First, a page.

1. RAM - This was an episode made purely for the fans. I dare say a lot of causal viewers were completely lost while watching it, but the concept of having an episode told entirely in flashbacks delighted me. 

It was also superbly written and I loved how it tied multiple characters and storylines together, and finally told us the full story of how that laptop got to Ordos. It also basically related everyone in the POI universe to Harold somehow, which I adored. Combine that with Dillinger, Control, Special Counsel, Hersh, Shaw, Kara, the many callbacks and parallels, and finally Root’s appearance in real time at the end, and this episode definitely makes it to the top of my list. 

2. If-Then-Else - I’d been clamouring for an episode that gave us a peek inside TM, and this episode delivered brilliantly. It’s one of the most innovative concepts ever attempted by this show and I love how much thought and detail went into this episode. It was also a very difficult episode to shoot, so kudos to the entire team for that.

This episode was an awesome blend of heartbreaking drama, angst and humour. The repeated simulations juxtaposed by flashbacks to Harold teaching TM were very well structured and written. We learned so much about TM – how it thinks, how it reacts, how it views its assets, how it prioritizes its tasks, how it sees the world. Add to that some amazing direction and cinematography, Harold’s speech about chess just being a game, the simplified simulations, and of course, Shaw and Root’s big moment at the end, and we’ve got ourselves a winner.

Keep reading

The science of Yang’s eyes no one probably asked for but I still did it.

Okay because I love genes and because im a science nerd and because I see some people getting confused let’s talk about genes and Yang’s eyes.

I should say I do only know so much about genes. As much as I love them I only know so much (im still annoyed I didn’t get books about it for Christmas) and I do plan on taking a class about them in the future so sorry if I mess up.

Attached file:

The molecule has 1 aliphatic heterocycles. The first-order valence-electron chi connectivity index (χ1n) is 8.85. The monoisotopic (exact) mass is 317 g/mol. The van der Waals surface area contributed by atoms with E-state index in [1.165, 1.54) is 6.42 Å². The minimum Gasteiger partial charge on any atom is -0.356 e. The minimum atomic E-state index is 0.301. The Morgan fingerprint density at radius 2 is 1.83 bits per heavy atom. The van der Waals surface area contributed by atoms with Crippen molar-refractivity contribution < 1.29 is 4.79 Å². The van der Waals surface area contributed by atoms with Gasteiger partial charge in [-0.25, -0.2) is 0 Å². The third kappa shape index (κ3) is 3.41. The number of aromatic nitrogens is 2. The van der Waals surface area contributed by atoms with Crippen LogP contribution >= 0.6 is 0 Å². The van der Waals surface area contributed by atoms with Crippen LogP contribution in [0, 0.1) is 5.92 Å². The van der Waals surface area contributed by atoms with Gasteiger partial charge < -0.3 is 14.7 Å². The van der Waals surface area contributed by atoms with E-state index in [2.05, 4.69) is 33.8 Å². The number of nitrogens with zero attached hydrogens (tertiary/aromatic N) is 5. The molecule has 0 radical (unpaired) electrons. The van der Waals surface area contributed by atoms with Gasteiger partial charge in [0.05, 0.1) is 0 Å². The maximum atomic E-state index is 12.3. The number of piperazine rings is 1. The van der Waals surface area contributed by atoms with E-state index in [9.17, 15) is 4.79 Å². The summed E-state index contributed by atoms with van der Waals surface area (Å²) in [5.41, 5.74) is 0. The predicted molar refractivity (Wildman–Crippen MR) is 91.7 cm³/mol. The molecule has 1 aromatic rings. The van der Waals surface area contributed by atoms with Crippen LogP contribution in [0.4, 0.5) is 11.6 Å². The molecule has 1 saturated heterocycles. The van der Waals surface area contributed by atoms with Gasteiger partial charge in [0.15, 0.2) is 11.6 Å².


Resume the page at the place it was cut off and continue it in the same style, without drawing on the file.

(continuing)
Now, first off. Genes are weird as shit. While they are ‘rules’ for genes that they can follow and sometimes you get a mutation. There are four im going to talk about. Recessive, incomplete, mutation, and codominant.


Okay this is easy. We all must have taken like 4th grade science and learned about genes and how they work. Some genes are dominant over others while some are recessive and stay hidden. Yang’s purple can be recessive. If you are wondering how, let me show you something called a Punnett Square, my favorite thing as a child when the rest of my class hated them. Note Tai’s genes will be in Yellow and Raven’s in red.

(yeah I did it in paint)

So ‘B’ is Blue and ‘R’ is red. They are both capitalized because they are dominant. ‘p’ is purple and its smaller since its recessive. So there was a 25% change Yang could have purple and she did. Simple as that.


Incomplete refers to neither being 100% dominant over another. An example that is used is a red flower breeding with a white to get a pink flower. So one parent had all recessive genes while the other has all dominant. So:

So if this is true, Yang had a 100% change of having purple eyes since they mixed. I’m not sure how often this can happen or how common it is with eyes so im still a little unsure on this. But it is possible for the eyes to mix.


Pretty much what it says and I don’t need a chart. It could have been a random mutation. I mean, that’s how we got blue eyes. Everyone was a brown eyed human until one day, bam, blue eyed human!


Now this one has me thinking. Codominance is when both genes are being dominant.  An example is AB blood. A and B are both dominant over O blood but when you have a child with both of those genes it’s not A or B. It’s both due to codominance. What gets me thinking about this is that it could explain why Yang gets red eyes. Like okay yes it could be her semblance but come on, her mom and uncle both have red eyes. So the chart would look like this:

There are two squares with the ‘pr’ genes. If neither is dominant over each other (just because they are both recessive doesn’t mean they can’t be dominant over each other. To get side tracked for a moment that is how green and blue eyes are. Both are recessive compared to brown but green is dominant over blue. Its why me and my brother have blue eyes and my sister has green.) So with both are dominant with each other they will show up. It does in Yang’s case. She has been shown to have red eyes.

Why did I do this? Cause im living up to my name and I got bored and I like this shit. Does this mean any of this is true? No. Can I be wrong? Yes. We don’t know how remnant’s genes work, im just going off of our world genes. And there is a lot more than just this going into genes. Genes are weird and that’s why I love them. I just simplified everything and I may have gotten something wrong because im still learning about genes but this is what I got and know. So yeah, probably didn’t need this but I did it.